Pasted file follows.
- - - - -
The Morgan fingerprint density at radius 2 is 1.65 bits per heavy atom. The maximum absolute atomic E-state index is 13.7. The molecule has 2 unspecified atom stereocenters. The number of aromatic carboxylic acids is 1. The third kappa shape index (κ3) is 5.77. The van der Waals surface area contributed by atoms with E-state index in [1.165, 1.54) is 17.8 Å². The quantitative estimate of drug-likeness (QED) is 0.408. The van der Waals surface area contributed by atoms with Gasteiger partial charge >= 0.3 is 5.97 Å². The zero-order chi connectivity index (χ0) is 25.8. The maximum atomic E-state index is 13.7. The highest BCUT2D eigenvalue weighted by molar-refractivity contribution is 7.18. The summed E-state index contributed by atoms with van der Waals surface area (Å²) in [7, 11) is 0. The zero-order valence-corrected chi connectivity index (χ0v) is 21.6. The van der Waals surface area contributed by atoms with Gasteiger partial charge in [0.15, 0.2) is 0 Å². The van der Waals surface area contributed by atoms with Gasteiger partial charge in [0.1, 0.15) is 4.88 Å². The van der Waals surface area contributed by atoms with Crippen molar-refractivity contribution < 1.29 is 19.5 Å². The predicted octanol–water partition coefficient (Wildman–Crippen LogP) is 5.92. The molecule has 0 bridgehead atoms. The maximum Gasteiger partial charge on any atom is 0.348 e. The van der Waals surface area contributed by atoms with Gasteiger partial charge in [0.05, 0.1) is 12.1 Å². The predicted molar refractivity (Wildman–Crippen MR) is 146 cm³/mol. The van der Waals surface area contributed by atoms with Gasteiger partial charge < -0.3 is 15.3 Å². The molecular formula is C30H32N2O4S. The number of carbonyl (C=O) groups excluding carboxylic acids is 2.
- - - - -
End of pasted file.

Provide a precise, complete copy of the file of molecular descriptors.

The Morgan fingerprint density at radius 2 is 1.65 bits per heavy atom. The maximum absolute atomic E-state index is 13.7. The molecule has 2 unspecified atom stereocenters. The number of aromatic carboxylic acids is 1. The third kappa shape index (κ3) is 5.77. The van der Waals surface area contributed by atoms with E-state index in [1.165, 1.54) is 17.8 Å². The quantitative estimate of drug-likeness (QED) is 0.408. The van der Waals surface area contributed by atoms with Gasteiger partial charge >= 0.3 is 5.97 Å². The zero-order chi connectivity index (χ0) is 25.8. The maximum atomic E-state index is 13.7. The highest BCUT2D eigenvalue weighted by molar-refractivity contribution is 7.18. The summed E-state index contributed by atoms with van der Waals surface area (Å²) in [7, 11) is 0. The zero-order valence-corrected chi connectivity index (χ0v) is 21.6. The van der Waals surface area contributed by atoms with Gasteiger partial charge in [0.15, 0.2) is 0 Å². The van der Waals surface area contributed by atoms with Gasteiger partial charge in [0.1, 0.15) is 4.88 Å². The van der Waals surface area contributed by atoms with Crippen molar-refractivity contribution < 1.29 is 19.5 Å². The predicted octanol–water partition coefficient (Wildman–Crippen LogP) is 5.92. The molecule has 0 bridgehead atoms. The maximum Gasteiger partial charge on any atom is 0.348 e. The van der Waals surface area contributed by atoms with Gasteiger partial charge in [0.05, 0.1) is 12.1 Å². The predicted molar refractivity (Wildman–Crippen MR) is 146 cm³/mol. The van der Waals surface area contributed by atoms with Gasteiger partial charge < -0.3 is 15.3 Å². The molecular formula is C30H32N2O4S. The number of carbonyl (C=O) groups excluding carboxylic acids is 2.